While I was traveling, the White House saw possibly the most surrealistic event in the history of the US Presidency (or at least since we have media documentation).
Ed Driscoll (whose title I couldn’t resist swiping) sums it up :
Mr. I’ll Stop the Rise of the Seas handed the presidency to one of his predecessors on Friday. During a press conference in the White House briefing room, the President of the United States handed the bully pulpit over to Bill Clinton. Obama and Clinton had just held a closed door meeting regarding the Bush tax cut deal and presumably discussed what Obama must do now that he faces a Republican majority in the House. The pair of presidents decided to hold an impromptu press conference. A few minutes in, Obama walks out, leaving Clinton to hold court with the White House press corps.
Clinton hasn’t been POTUS now for about 10 years, but he showed that he’s still the wonk he always was, citing facts and figures and selling the Obama deal better than Obama has bothered to try. But Clinton’s performance isn’t the most important part of the story. The important parts are what Friday’s moment says and what it symbolizes. As a former President of the United States, Clinton is entitled to be addressed as “Mr. President,” and that’s of course how the press addressed him, which only added to Friday’s confusion: With Obama off to meet his wife and attend a Christmas party, Clinton got to play President for a Day.
Adds Ed Driscoll:
[…W]hat does this moment from Friday communicate to the world?
I doubt that the symbolism of Friday’s presser was intentional. I don’t think that Obama believed that his walking out would be seen as the abdication of leadership that it was. Like the Greek columns and the Berlin speech, Obama probably intended to the imagery to say one thing, but it accidentally said something else entirely. Friday’s press conference struck me as another sign of disrespect for the office he holds, and another of Barack Obama’s misuses of the power with which he has been entrusted. He intended to show unity with the former and still popular President, but actually told the world that he’s no longer up to his job and won’t even bother trying to pretend he is. Roger wrote over the weekend that it showed that America doesn’t have a leader now. That’s right, and it’s very dangerous.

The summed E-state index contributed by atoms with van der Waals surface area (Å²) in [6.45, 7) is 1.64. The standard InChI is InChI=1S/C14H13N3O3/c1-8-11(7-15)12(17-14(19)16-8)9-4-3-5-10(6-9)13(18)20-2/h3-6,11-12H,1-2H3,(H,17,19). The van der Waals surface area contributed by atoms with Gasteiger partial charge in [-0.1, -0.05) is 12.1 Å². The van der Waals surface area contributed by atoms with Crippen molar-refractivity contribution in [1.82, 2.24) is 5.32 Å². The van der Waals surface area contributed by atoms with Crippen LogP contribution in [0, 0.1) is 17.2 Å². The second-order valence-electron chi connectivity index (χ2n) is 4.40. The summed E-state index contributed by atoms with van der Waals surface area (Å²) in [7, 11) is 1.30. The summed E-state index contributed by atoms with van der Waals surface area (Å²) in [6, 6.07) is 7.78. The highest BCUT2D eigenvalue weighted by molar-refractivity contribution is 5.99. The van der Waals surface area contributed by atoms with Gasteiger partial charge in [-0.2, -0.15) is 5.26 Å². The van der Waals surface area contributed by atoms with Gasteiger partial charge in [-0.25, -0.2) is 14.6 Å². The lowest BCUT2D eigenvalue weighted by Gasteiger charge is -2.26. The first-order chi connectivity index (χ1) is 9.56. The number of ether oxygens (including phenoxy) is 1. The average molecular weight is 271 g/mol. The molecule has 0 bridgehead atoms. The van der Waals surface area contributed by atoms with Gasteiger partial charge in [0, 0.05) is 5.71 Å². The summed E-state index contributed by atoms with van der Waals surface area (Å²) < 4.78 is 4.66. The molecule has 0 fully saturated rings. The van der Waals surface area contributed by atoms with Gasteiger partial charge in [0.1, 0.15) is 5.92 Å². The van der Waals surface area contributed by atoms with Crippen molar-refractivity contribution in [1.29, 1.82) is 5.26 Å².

The image that Obama broadcast on Friday was one of serious, and perhaps incurable, weakness. The moment looked like what happens in a corporate setting, when an experienced hand steps in to temporarily take over for a inexperienced executive who has botched a big job and needs time to get his mind right. What happens next in the corporate world is that the junior exec gets some training, or gets sidelined, or gets fired. But we’re not talking about a junior exec. There’s no training available, no sideline to run to, and his contract lasts a couple more years.
Obama has taken the presidency to a moment of such weakness that we have to reach back to Watergate for a comparison, but Obama’s moment wasn’t brought on by scandal. It’s the result of his personality and his lack of preparation for the job, “first class temperament” notwithstanding. And it’s also the result of how he views the job, as a symbol of authority rather than the fact and exercise of authority.
Kim Jong-Il and his successor son are watching, as are Vlad Putin, the Chinese Communists, al Qaeda, the mullahcracy in Iran and every other potential threat or challenger on the planet. If Obama can’t handle his own party or a simple press conference, can he handle Somali pirates, Hugo Chavez or that shopworn 3 am crisis?
On Friday, when he exited the stage and left Bill Clinton temporarily in charge, Barack Obama told the world that he can no longer handle any of that.
UPDATE: Victor Davis Hanson: Our “pay no attention to the man behind the curtain” moment